Responding to requests for access to medical records
One of the most frequent queries received from medical practitioners arises when they receive a request for access to medical records. It may come in a variety of forms, for example a request from a solicitor or by subpoena.
Read on for some guidance from AMA(SA) preferred provider for legal services, Norman Waterhouse Lawyers.
Who owns medical records?
Invariably it is the medical practitioner or medical practice who owns the intellectual property in medical records (1). However, despite this, there are a number of statutory regimes which create a right to access medical records in certain circumstances. A few of these are discussed below.
Privacy Act 1988 (Cth)
A patient has the right to access and copy the records. However, a medical practitioner is entitled to charge a reasonable fee for the costs incurred in permitting access and/or copying the records.
Return to Work Act 2014 (SA)
Pursuant to section 183 of the Return to Work Act 2014 (SA) (RTW Act), there exists a statutory right to access medical records. Relevantly section 183(1)(c) states:
“For the purposes of this Act, an authorised officer may, at any reasonable time –
require a person who has custody or control of books, documents or records relevant to any matter arising under this Act to produce those books, documents or records”
From the RTW Act’s predecessor, the Workers Rehabilitation and Compensation Act 1986, this section has been determined by the courts to extend to the medical records of a medical practitioner (2). Importantly, this section only extends to requests made by authorised officers, who are persons authorised in writing by the Return to Work Corporation of South Australia to exercise powers under the RTW Act.
Accordingly, a medical practitioner need only comply if the person is an authorised officer. Clarification should be sought as to the status of the person making the request.
The provision itself is very broad, however, it cannot be misused, for example where there is no plausible link between the request and a claim for workers compensation. If a medical practitioner is concerned about the legitimacy of a request, they should seek legal advice.
Subpoenas are court issued demands for the production of documents or to attend as a witness. They must be complied with provided they have been appropriately issued and served on the medical practitioner. A valid subpoena will contain the court’s heading and the seal of the court.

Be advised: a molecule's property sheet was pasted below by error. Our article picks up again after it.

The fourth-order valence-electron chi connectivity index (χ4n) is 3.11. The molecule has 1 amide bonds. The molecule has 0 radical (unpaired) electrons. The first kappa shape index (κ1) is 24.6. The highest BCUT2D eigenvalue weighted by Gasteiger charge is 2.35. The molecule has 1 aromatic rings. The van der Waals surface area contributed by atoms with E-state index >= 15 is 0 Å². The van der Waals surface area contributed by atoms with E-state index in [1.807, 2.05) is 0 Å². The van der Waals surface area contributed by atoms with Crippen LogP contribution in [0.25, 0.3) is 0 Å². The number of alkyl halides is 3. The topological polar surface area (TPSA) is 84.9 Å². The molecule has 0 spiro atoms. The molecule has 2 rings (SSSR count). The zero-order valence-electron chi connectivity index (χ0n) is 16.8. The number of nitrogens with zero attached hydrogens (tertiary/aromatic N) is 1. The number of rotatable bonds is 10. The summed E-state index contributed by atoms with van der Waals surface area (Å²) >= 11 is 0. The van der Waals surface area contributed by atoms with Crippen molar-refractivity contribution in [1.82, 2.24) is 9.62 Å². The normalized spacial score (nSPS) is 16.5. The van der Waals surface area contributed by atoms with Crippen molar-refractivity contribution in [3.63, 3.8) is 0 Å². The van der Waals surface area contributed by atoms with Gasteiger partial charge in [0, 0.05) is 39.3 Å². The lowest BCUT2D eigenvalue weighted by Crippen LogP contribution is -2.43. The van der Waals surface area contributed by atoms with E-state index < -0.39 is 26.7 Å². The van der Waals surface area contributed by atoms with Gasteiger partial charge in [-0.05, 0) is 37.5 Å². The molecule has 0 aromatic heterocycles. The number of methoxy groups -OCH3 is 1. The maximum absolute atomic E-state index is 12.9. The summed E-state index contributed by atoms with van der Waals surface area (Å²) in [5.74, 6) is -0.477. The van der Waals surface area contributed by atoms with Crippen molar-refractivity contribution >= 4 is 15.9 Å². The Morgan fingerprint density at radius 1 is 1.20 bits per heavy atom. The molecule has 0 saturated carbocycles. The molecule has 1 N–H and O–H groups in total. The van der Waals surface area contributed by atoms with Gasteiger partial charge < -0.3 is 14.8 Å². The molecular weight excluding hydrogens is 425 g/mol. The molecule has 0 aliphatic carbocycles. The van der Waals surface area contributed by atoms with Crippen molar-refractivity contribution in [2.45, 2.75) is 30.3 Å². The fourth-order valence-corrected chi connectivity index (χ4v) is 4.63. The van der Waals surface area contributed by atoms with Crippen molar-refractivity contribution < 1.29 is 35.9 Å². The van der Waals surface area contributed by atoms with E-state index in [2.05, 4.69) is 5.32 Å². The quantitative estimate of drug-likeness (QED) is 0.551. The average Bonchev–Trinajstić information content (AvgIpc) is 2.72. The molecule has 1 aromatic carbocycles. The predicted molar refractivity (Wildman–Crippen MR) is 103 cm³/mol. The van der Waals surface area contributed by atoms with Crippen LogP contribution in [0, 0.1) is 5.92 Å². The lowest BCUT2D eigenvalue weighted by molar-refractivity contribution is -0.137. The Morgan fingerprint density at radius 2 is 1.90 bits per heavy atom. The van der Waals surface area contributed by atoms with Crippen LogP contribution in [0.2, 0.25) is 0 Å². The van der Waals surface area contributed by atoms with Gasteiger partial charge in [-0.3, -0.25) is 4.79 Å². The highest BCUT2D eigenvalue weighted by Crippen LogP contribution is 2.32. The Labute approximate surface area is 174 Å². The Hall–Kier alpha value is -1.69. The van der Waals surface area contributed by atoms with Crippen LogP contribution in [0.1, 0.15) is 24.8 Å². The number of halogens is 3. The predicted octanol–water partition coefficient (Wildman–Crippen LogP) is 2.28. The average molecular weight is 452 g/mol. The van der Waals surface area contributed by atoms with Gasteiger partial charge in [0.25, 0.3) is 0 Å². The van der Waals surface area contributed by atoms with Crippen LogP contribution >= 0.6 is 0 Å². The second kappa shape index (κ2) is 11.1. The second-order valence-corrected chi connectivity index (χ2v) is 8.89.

Occasions may arise where a medical practitioner is concerned about providing the documents because they may pose a risk, for example to the safety of others (eg in a family law context) or they are irrelevant to the proceedings. It is permissible to outline these concerns and highlight the material which should not be disclosed when providing the documentation. If this occurs, the Judge hearing the matter will determine whether the material will be disclosed to the parties. Alternatively, a medical practitioner may attend court on the return date specified in the subpoena to outline these concerns. Again we recommend seeking advice if there are concerns about providing documents.
In most jurisdictions application can be made for the payment of the reasonable costs incurred in complying with a subpoena. Each jurisdiction is different so should you wish to make an application, advice should be sought as soon as a valid subpoena is received.
Requests from solicitors
The most common request received by medical practitioners will come via a solicitor. There is no obligation to comply with the request unless it is made on behalf of the patient. In this case an original written release signed by the patient must be provided. A medical practitioner is entitled to request the payment of the costs of compliance before complying with a request.
This article was provided by Norman Waterhouse Lawyers for the AMA(SA) magazine, medicSA, on 26 August 2015. Members with any questions or issues regarding providing medical records shoudl contact the AMA(SA) or their medical indemnity provider.
(1) Breen v Williams (1996) 138 ALR 25
(2) Workcover Corporation & Another v Broken Hill Proprietary Company Limited; Jagermann v Workcover Corporation of South Australia  SASC 194